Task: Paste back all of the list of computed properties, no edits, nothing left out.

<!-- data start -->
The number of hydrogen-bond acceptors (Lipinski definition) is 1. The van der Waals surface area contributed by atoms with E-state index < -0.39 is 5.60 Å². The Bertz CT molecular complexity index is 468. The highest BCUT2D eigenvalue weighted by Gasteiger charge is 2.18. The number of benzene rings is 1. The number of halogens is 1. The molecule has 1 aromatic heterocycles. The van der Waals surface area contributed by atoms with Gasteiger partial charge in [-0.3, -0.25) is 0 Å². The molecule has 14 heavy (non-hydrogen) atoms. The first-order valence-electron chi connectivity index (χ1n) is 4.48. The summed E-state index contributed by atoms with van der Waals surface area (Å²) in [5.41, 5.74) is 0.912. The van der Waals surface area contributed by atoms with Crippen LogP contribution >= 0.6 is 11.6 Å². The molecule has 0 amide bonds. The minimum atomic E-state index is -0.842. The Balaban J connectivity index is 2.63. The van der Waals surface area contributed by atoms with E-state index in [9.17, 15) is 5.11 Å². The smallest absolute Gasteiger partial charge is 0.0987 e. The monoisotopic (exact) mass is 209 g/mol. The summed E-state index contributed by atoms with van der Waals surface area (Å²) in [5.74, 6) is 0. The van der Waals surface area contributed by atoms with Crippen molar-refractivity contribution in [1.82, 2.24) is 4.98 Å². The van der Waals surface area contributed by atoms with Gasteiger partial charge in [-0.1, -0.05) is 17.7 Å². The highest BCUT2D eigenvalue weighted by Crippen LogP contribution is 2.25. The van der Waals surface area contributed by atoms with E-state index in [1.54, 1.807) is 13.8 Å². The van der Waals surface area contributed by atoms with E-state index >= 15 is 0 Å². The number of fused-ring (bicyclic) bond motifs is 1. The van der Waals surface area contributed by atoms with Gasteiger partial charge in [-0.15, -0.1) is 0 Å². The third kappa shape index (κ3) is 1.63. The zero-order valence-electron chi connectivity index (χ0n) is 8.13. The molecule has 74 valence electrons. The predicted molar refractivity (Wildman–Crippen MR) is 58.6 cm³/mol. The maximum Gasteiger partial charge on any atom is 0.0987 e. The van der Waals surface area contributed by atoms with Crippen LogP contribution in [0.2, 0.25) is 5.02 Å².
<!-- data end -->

The number of hydrogen-bond acceptors (Lipinski definition) is 1. The van der Waals surface area contributed by atoms with E-state index < -0.39 is 5.60 Å². The Bertz CT molecular complexity index is 468. The highest BCUT2D eigenvalue weighted by Gasteiger charge is 2.18. The number of benzene rings is 1. The number of halogens is 1. The molecule has 1 aromatic heterocycles. The van der Waals surface area contributed by atoms with Gasteiger partial charge in [-0.3, -0.25) is 0 Å². The molecule has 14 heavy (non-hydrogen) atoms. The first-order valence-electron chi connectivity index (χ1n) is 4.48. The summed E-state index contributed by atoms with van der Waals surface area (Å²) in [5.41, 5.74) is 0.912. The van der Waals surface area contributed by atoms with Crippen LogP contribution >= 0.6 is 11.6 Å². The molecule has 0 amide bonds. The minimum atomic E-state index is -0.842. The Balaban J connectivity index is 2.63. The van der Waals surface area contributed by atoms with E-state index in [9.17, 15) is 5.11 Å². The smallest absolute Gasteiger partial charge is 0.0987 e. The monoisotopic (exact) mass is 209 g/mol. The summed E-state index contributed by atoms with van der Waals surface area (Å²) in [5.74, 6) is 0. The van der Waals surface area contributed by atoms with Crippen molar-refractivity contribution in [1.82, 2.24) is 4.98 Å². The van der Waals surface area contributed by atoms with Gasteiger partial charge in [-0.1, -0.05) is 17.7 Å². The highest BCUT2D eigenvalue weighted by Crippen LogP contribution is 2.25. The van der Waals surface area contributed by atoms with E-state index in [1.54, 1.807) is 13.8 Å². The van der Waals surface area contributed by atoms with E-state index >= 15 is 0 Å². The number of fused-ring (bicyclic) bond motifs is 1. The van der Waals surface area contributed by atoms with Gasteiger partial charge in [-0.15, -0.1) is 0 Å². The third kappa shape index (κ3) is 1.63. The zero-order valence-electron chi connectivity index (χ0n) is 8.13. The molecule has 74 valence electrons. The predicted molar refractivity (Wildman–Crippen MR) is 58.6 cm³/mol. The maximum Gasteiger partial charge on any atom is 0.0987 e. The van der Waals surface area contributed by atoms with Crippen LogP contribution in [0.2, 0.25) is 5.02 Å².